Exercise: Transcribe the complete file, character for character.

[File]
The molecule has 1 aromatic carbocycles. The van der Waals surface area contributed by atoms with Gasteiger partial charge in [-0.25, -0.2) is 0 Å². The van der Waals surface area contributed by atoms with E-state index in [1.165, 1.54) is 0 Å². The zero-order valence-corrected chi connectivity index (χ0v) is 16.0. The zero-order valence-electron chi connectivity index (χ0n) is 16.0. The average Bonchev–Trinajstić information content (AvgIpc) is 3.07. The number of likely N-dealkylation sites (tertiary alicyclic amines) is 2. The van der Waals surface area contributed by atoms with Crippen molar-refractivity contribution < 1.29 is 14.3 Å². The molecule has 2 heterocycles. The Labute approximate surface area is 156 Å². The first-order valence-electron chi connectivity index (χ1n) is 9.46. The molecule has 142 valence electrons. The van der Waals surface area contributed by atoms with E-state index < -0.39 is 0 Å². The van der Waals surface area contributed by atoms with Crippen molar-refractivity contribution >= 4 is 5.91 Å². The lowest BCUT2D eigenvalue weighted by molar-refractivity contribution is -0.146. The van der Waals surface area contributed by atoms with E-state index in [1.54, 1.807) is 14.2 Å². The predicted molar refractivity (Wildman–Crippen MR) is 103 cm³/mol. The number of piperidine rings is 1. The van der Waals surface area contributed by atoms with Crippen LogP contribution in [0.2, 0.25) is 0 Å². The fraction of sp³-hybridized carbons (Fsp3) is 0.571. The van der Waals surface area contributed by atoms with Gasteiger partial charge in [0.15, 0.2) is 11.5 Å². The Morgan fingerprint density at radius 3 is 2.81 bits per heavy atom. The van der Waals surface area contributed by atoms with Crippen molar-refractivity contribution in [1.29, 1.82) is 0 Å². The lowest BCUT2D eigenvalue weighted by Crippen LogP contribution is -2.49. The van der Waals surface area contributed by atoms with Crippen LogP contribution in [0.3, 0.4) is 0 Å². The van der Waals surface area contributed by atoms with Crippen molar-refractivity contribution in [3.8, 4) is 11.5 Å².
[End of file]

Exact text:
The molecule has 1 aromatic carbocycles. The van der Waals surface area contributed by atoms with Gasteiger partial charge in [-0.25, -0.2) is 0 Å². The van der Waals surface area contributed by atoms with E-state index in [1.165, 1.54) is 0 Å². The zero-order valence-corrected chi connectivity index (χ0v) is 16.0. The zero-order valence-electron chi connectivity index (χ0n) is 16.0. The average Bonchev–Trinajstić information content (AvgIpc) is 3.07. The number of likely N-dealkylation sites (tertiary alicyclic amines) is 2. The van der Waals surface area contributed by atoms with Crippen molar-refractivity contribution < 1.29 is 14.3 Å². The molecule has 2 heterocycles. The Labute approximate surface area is 156 Å². The first-order valence-electron chi connectivity index (χ1n) is 9.46. The molecule has 142 valence electrons. The van der Waals surface area contributed by atoms with E-state index < -0.39 is 0 Å². The van der Waals surface area contributed by atoms with Crippen molar-refractivity contribution >= 4 is 5.91 Å². The lowest BCUT2D eigenvalue weighted by molar-refractivity contribution is -0.146. The van der Waals surface area contributed by atoms with E-state index in [1.54, 1.807) is 14.2 Å². The predicted molar refractivity (Wildman–Crippen MR) is 103 cm³/mol. The number of piperidine rings is 1. The van der Waals surface area contributed by atoms with Crippen LogP contribution in [0.2, 0.25) is 0 Å². The fraction of sp³-hybridized carbons (Fsp3) is 0.571. The van der Waals surface area contributed by atoms with Gasteiger partial charge in [0.15, 0.2) is 11.5 Å². The Morgan fingerprint density at radius 3 is 2.81 bits per heavy atom. The van der Waals surface area contributed by atoms with Crippen molar-refractivity contribution in [1.29, 1.82) is 0 Å². The lowest BCUT2D eigenvalue weighted by Crippen LogP contribution is -2.49. The van der Waals surface area contributed by atoms with Crippen LogP contribution in [0.3, 0.4) is 0 Å². The van der Waals surface area contributed by atoms with Crippen molar-refractivity contribution in [3.8, 4) is 11.5 Å².